If athletes wanted to truly promote transparency and visibility, they would think out of the box. They would hire an independent lab to test them every day and publish a running log of test data. This would include all blood markers, not just the PED screens. They would never live or train in a suspect region of the world, either because it is financially unreasonable for testers to get to that location or because that location has a well worn history with being a doping hotbed. They would cut ties with anyone who has a shady or questionable reputation. They would call out those whom they know or suspect of cheating while they themselves are still competing rather than waiting until they’ve retired to then say that anti-doping efforts in their sport need to improve. They would boycott Olympics hosted in nations with abhorrent human rights practices. They would refuse sponsor money from these same nations. The list goes on and on.
Yet, almost unanimously, they do not. We get a soundbite followed by a shoulder shrug. But, we are to believe these same athletes compete clean. The moral compass of the self-serving athlete points True North only so far before it veers sharply away. And we are told that it is OK; that this is the way of things in the world of Sport. Likewise, cheating knows no boundaries -- not culture, not color, not sex or gender, not national borders, not any given sport. It is critical to strip away the lens of blind nationalism through which so many view Sport. Every nation has its cheaters. Every nation has its form of state-sponsored doping. Believe it.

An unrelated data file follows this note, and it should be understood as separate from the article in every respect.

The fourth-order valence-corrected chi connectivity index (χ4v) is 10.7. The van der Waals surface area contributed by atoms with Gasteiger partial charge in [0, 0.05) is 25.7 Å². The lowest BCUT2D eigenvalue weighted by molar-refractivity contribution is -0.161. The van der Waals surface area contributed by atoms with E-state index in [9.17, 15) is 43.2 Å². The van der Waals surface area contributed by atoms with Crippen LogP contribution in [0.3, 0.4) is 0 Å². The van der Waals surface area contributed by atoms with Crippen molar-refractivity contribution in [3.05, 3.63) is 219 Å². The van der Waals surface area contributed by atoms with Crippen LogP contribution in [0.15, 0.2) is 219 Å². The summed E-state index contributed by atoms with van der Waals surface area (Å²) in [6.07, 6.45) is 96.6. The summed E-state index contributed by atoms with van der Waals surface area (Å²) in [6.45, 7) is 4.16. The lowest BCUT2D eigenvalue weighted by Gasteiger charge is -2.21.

All hope is not lost. The general public is more informed and vocal about all the ‘sport is cleaner than ever’ whitewashing shenanigans. Whistleblowers continue to come forth, some under the threat of death. Some admirable grassroots pushback is also gaining a head of steam. It is still an exercise of pushing rope uphill, and without a commensurate and complementary top-down effort -- radiating out from the center of the spiderweb -- nothing will ever change. Not ever. Because the incentive to affect this change has never existed. There’s no reason to believe the incentive will ever exist.
What is clear is that the current system will never functionally change anything. What is required is a completely new anti-doping force. It’s not even a rebuilding of the current system. The current system needs to be thrown out in totality, the baby with the bathwater. Start anew with a blank sheet of paper. Fund it properly. Place strict liability where it belongs -- on the athletes -- and not just in word but in actual practice. Staff this new entity with fresh faces with fresh ideas who are free from any sport’s politically-driven machine. Remove any tolerance for any corruption or conflict of interest.